Why does the implicit type conversion not work in template deduction?

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In the following code, I want to call a template function by implicitly converting an int to a Scalar<int> object.

#include<iostream> using namespace std;  template<typename Dtype> class Scalar{ public:   Scalar(Dtype v) : value_(v){} private:   Dtype value_; };  template<typename Dtype> void func(int a, Scalar<Dtype> b){    cout << "ok" <<endl; }  int main(){   int a = 1;   func(a, 2);    //int b = 2;   //func(a, b);   return 0; } 

Why does the template argument deduction/substitution fail? And the commented-codes are also wrong.

test.cpp: In function ‘int main()’: test.cpp:19:12: error: no matching function for call to ‘func(int&, int)’    func(a, 2);             ^ test.cpp:19:12: note: candidate is: test.cpp:13:6: note: template<class Dtype> void func(int, Scalar<Dtype>)  void func(int a, Scalar<Dtype> b){       ^ test.cpp:13:6: note:   template argument deduction/substitution failed: test.cpp:19:12: note:   mismatched types ‘Scalar<Dtype>’ and ‘int’    func(a, 2);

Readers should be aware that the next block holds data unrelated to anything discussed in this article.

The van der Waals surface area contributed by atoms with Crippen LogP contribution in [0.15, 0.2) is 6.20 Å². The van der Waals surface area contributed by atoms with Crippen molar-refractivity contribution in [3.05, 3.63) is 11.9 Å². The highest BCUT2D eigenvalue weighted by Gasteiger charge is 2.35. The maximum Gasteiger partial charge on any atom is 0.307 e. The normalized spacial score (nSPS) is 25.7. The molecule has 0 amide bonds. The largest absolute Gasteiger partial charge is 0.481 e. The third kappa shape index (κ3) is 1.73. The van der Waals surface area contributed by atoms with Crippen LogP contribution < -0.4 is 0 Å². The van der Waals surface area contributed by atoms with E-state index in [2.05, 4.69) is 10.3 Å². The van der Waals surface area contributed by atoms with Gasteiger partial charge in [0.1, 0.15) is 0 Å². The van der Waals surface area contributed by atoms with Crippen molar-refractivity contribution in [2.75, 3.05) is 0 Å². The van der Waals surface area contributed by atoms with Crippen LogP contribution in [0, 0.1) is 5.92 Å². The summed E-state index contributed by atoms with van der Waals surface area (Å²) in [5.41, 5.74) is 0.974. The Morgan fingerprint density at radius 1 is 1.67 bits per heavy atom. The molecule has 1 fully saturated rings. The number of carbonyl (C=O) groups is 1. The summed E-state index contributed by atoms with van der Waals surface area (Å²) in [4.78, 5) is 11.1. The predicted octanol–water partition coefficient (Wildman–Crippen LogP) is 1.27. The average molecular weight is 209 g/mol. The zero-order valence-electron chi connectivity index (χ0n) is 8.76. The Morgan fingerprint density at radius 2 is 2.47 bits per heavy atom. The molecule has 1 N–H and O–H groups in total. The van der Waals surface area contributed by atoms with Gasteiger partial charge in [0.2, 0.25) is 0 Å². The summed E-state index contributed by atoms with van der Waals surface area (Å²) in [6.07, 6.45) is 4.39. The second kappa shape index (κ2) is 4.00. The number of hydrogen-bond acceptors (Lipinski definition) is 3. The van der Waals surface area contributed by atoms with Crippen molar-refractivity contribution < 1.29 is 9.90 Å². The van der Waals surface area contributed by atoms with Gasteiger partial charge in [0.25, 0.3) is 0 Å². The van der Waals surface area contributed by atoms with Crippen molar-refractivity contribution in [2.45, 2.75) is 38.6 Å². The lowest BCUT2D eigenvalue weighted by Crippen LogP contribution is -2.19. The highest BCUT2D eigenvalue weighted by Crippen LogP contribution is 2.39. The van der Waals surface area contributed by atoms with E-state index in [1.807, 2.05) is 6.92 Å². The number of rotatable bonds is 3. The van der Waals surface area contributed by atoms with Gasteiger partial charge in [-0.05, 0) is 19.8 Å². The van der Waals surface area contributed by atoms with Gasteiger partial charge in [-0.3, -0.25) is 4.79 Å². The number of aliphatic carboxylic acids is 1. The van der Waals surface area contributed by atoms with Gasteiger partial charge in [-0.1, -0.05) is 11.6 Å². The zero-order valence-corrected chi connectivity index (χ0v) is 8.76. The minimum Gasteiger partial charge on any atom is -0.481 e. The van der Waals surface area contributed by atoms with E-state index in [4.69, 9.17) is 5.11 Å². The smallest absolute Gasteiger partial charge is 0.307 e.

Because template argument deduction is not that smart: it does not (by design) consider user-defined conversions. And int -> Scalar<int> is a user-defined conversion.

If you want to use TAD, you need to convert your argument at the caller site:

func(a, Scalar<int>{2});  

or define a deduction guide1 for Scalar and call f:

func(a, Scalar{2}); // C++17 only 

Alternatively, you can explicitly instantiate f:

func<int>(a, 2);  

1) The default deduction guide is sufficient: demo.


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